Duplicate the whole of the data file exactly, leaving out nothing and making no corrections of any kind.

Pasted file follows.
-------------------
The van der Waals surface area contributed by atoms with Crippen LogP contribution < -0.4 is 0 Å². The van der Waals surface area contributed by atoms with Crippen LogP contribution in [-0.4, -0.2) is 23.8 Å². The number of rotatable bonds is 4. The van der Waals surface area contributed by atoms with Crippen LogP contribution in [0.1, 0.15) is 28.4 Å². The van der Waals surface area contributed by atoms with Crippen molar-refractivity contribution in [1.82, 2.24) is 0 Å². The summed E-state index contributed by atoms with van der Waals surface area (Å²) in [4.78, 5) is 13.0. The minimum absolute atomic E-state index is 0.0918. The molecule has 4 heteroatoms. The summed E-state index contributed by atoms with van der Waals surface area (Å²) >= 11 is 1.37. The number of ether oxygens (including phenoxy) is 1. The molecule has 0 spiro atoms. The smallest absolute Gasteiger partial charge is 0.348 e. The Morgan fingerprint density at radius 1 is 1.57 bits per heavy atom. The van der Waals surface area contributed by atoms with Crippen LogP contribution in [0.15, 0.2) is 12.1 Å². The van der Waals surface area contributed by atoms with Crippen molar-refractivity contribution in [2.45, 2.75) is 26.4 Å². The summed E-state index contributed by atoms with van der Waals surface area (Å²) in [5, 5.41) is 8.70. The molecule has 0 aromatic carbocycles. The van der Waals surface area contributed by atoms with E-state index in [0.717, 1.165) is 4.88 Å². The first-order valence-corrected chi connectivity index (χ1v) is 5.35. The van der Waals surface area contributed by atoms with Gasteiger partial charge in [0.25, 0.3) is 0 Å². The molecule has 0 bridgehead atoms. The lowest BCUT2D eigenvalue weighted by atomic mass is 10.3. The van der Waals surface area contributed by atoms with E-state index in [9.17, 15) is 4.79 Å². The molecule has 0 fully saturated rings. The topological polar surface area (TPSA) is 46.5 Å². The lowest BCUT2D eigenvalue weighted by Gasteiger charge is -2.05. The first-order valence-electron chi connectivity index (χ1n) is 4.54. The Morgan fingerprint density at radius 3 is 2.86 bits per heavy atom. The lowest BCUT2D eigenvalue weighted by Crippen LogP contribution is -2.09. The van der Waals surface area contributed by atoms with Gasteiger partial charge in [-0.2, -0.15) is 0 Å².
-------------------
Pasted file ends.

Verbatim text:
The van der Waals surface area contributed by atoms with Crippen LogP contribution < -0.4 is 0 Å². The van der Waals surface area contributed by atoms with Crippen LogP contribution in [-0.4, -0.2) is 23.8 Å². The number of rotatable bonds is 4. The van der Waals surface area contributed by atoms with Crippen LogP contribution in [0.1, 0.15) is 28.4 Å². The van der Waals surface area contributed by atoms with Crippen molar-refractivity contribution in [1.82, 2.24) is 0 Å². The summed E-state index contributed by atoms with van der Waals surface area (Å²) in [4.78, 5) is 13.0. The minimum absolute atomic E-state index is 0.0918. The molecule has 4 heteroatoms. The summed E-state index contributed by atoms with van der Waals surface area (Å²) >= 11 is 1.37. The number of ether oxygens (including phenoxy) is 1. The molecule has 0 spiro atoms. The smallest absolute Gasteiger partial charge is 0.348 e. The Morgan fingerprint density at radius 1 is 1.57 bits per heavy atom. The van der Waals surface area contributed by atoms with Crippen LogP contribution in [0.15, 0.2) is 12.1 Å². The van der Waals surface area contributed by atoms with Crippen molar-refractivity contribution in [2.45, 2.75) is 26.4 Å². The summed E-state index contributed by atoms with van der Waals surface area (Å²) in [5, 5.41) is 8.70. The molecule has 0 aromatic carbocycles. The van der Waals surface area contributed by atoms with E-state index in [0.717, 1.165) is 4.88 Å². The first-order valence-corrected chi connectivity index (χ1v) is 5.35. The van der Waals surface area contributed by atoms with Gasteiger partial charge in [0.25, 0.3) is 0 Å². The molecule has 0 bridgehead atoms. The lowest BCUT2D eigenvalue weighted by atomic mass is 10.3. The van der Waals surface area contributed by atoms with E-state index in [9.17, 15) is 4.79 Å². The molecule has 0 fully saturated rings. The topological polar surface area (TPSA) is 46.5 Å². The lowest BCUT2D eigenvalue weighted by Gasteiger charge is -2.05. The first-order valence-electron chi connectivity index (χ1n) is 4.54. The Morgan fingerprint density at radius 3 is 2.86 bits per heavy atom. The lowest BCUT2D eigenvalue weighted by Crippen LogP contribution is -2.09. The van der Waals surface area contributed by atoms with Gasteiger partial charge in [-0.2, -0.15) is 0 Å².